NEW YORK (WABC) -- The FDNY's two top uniformed officials, Chief of Department John Hodgens and Chief of Fire Operations Joseph Esposito, have resigned their positions following the demotions of three chiefs by FDNY Commissioner Laura Kavanagh last week in the latest shakeup within the department.
During the FDNY's promotional ceremony in East New York on Tuesday, as the top members were introduced on staged, Kavanagh was booed while fellow supporters cheered loudly for Hodgens.
Hodgens and Esposito requested to be demoted last week in protest.
The fire commissioner said she's unfazed by the uproar.
"Everything we do is for the love of the New York City fire department and for the city," Kavanagh said. "They are the chief of department and chief of operations right now. I always have a conversation with anyone on my team. We all have our right to our team and I'm gonna pick the team that is willing to accomplish the mission. It is totally acceptable to me and I said that to them last week that if you don't wanna do that with me, that they have a right to that."
The head of one of the FDNY unions said it isn't typical.
"Generally in the fire department you don't get demoted unless you have criminal charges or if there's department charges," said James McCarthy with the Uniformed Fire Officers Association. "I'm not aware of anybody else that didn't get charges being demoted."
However, Kavanagh said it's not atypical.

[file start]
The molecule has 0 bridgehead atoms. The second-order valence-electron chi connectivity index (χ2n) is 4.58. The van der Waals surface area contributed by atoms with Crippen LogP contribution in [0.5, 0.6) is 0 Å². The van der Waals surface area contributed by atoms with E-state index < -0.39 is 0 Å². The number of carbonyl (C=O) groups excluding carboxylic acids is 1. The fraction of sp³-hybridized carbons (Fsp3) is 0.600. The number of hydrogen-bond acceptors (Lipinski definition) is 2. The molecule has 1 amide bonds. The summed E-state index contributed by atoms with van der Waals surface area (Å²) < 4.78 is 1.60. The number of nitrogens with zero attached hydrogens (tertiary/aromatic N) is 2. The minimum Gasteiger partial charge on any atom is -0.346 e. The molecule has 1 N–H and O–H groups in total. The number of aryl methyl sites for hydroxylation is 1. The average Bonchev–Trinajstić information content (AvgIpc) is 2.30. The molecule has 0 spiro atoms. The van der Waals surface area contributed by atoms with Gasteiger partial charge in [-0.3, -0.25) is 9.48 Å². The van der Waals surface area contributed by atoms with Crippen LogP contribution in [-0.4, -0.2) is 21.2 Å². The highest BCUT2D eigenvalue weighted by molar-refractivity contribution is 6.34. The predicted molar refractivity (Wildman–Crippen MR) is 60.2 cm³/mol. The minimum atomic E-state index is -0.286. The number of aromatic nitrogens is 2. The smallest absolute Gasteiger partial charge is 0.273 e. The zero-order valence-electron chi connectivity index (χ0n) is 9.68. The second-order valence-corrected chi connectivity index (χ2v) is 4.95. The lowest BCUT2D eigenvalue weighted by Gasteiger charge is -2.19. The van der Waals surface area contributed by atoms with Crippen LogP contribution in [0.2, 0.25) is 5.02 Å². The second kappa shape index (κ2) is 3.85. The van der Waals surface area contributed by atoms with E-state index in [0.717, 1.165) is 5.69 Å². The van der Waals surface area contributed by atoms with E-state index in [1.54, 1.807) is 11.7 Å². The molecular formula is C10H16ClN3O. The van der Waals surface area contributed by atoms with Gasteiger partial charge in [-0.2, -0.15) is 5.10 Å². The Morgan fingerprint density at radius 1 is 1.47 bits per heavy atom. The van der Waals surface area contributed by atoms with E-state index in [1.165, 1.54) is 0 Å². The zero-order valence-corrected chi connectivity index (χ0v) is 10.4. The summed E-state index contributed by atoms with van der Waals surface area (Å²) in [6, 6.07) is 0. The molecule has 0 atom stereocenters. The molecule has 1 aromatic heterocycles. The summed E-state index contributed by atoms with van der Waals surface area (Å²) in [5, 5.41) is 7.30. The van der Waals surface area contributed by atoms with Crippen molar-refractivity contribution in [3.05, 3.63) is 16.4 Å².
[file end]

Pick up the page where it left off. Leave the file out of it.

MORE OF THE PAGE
"I'm making changes as every commissioner has made before me, every single one," she said.
With the three assistant chiefs demoted, Kavanagh promoted three others Tuesday: Fire Assistant Chief Anthony Saccavino, Deputy Assistant Chief Brian Cordasco, and Deputy Assistant Chief Thomas Reilly.
According to a statement released by the mayor's spokesperson, the mayor fully supports Kavanagh's decision:
"Commissioner Kavanagh has my full support. She is promoting a culture of true leadership, accountability, and performance within the FDNY. As Commissioner Kavanagh made clear, she and her senior team work for the rank and file and the people of this city. Those who do not agree with that view have chosen to leave the FDNY. Regardless, New Yorkers can rest assured that the FDNY is as prepared as ever to keep them safe and respond to any and all emergencies."
The shakeup comes at a time when the department is facing staffing struggles.
"It creates about a 150 years of firefighting experience and a skill set that you can't replace in a short manner of time, so it impacts the safety of the people of the city as well as the people in the fire department," McCarthy said.